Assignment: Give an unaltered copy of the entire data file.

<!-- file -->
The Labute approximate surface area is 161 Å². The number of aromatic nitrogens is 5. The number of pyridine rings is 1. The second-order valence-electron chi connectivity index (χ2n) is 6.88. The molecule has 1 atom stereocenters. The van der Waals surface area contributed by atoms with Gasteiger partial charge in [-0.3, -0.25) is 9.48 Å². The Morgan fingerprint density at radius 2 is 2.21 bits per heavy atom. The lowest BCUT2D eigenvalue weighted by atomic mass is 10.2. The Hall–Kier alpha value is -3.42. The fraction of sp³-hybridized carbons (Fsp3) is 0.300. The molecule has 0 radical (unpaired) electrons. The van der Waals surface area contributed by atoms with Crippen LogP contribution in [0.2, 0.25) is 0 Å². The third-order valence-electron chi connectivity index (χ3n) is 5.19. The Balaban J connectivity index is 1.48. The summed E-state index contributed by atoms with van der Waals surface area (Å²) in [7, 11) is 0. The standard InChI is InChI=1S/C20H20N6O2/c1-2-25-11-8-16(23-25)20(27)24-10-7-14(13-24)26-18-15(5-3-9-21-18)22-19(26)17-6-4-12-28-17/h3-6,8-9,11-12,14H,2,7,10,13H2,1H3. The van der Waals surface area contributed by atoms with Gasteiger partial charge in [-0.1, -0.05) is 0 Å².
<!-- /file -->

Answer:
The Labute approximate surface area is 161 Å². The number of aromatic nitrogens is 5. The number of pyridine rings is 1. The second-order valence-electron chi connectivity index (χ2n) is 6.88. The molecule has 1 atom stereocenters. The van der Waals surface area contributed by atoms with Gasteiger partial charge in [-0.3, -0.25) is 9.48 Å². The Morgan fingerprint density at radius 2 is 2.21 bits per heavy atom. The lowest BCUT2D eigenvalue weighted by atomic mass is 10.2. The Hall–Kier alpha value is -3.42. The fraction of sp³-hybridized carbons (Fsp3) is 0.300. The molecule has 0 radical (unpaired) electrons. The van der Waals surface area contributed by atoms with Crippen LogP contribution in [0.2, 0.25) is 0 Å². The third-order valence-electron chi connectivity index (χ3n) is 5.19. The Balaban J connectivity index is 1.48. The summed E-state index contributed by atoms with van der Waals surface area (Å²) in [7, 11) is 0. The standard InChI is InChI=1S/C20H20N6O2/c1-2-25-11-8-16(23-25)20(27)24-10-7-14(13-24)26-18-15(5-3-9-21-18)22-19(26)17-6-4-12-28-17/h3-6,8-9,11-12,14H,2,7,10,13H2,1H3. The van der Waals surface area contributed by atoms with Gasteiger partial charge in [-0.1, -0.05) is 0 Å².